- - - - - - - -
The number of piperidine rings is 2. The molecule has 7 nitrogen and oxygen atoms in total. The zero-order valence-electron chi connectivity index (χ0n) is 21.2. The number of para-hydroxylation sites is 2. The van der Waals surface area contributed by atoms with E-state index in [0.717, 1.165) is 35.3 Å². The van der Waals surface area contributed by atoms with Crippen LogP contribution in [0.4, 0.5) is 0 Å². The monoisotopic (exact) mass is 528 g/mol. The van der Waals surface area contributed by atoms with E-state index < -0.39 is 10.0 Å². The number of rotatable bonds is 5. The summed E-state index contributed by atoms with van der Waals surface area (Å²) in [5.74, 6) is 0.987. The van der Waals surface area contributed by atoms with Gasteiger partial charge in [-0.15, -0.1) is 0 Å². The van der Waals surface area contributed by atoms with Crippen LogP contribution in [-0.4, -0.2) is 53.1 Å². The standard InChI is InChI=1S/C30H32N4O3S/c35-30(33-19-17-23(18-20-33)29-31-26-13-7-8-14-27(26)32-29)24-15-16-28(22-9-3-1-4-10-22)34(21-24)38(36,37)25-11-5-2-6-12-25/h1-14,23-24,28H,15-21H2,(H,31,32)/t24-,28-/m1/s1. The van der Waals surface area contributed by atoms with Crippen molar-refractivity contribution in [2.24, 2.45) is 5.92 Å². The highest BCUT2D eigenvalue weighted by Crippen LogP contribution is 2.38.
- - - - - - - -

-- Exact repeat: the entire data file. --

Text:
The number of piperidine rings is 2. The molecule has 7 nitrogen and oxygen atoms in total. The zero-order valence-electron chi connectivity index (χ0n) is 21.2. The number of para-hydroxylation sites is 2. The van der Waals surface area contributed by atoms with E-state index in [0.717, 1.165) is 35.3 Å². The van der Waals surface area contributed by atoms with Crippen LogP contribution in [0.4, 0.5) is 0 Å². The monoisotopic (exact) mass is 528 g/mol. The van der Waals surface area contributed by atoms with E-state index < -0.39 is 10.0 Å². The number of rotatable bonds is 5. The summed E-state index contributed by atoms with van der Waals surface area (Å²) in [5.74, 6) is 0.987. The van der Waals surface area contributed by atoms with Gasteiger partial charge in [-0.15, -0.1) is 0 Å². The van der Waals surface area contributed by atoms with Crippen LogP contribution in [-0.4, -0.2) is 53.1 Å². The standard InChI is InChI=1S/C30H32N4O3S/c35-30(33-19-17-23(18-20-33)29-31-26-13-7-8-14-27(26)32-29)24-15-16-28(22-9-3-1-4-10-22)34(21-24)38(36,37)25-11-5-2-6-12-25/h1-14,23-24,28H,15-21H2,(H,31,32)/t24-,28-/m1/s1. The van der Waals surface area contributed by atoms with Crippen molar-refractivity contribution in [2.24, 2.45) is 5.92 Å². The highest BCUT2D eigenvalue weighted by Crippen LogP contribution is 2.38.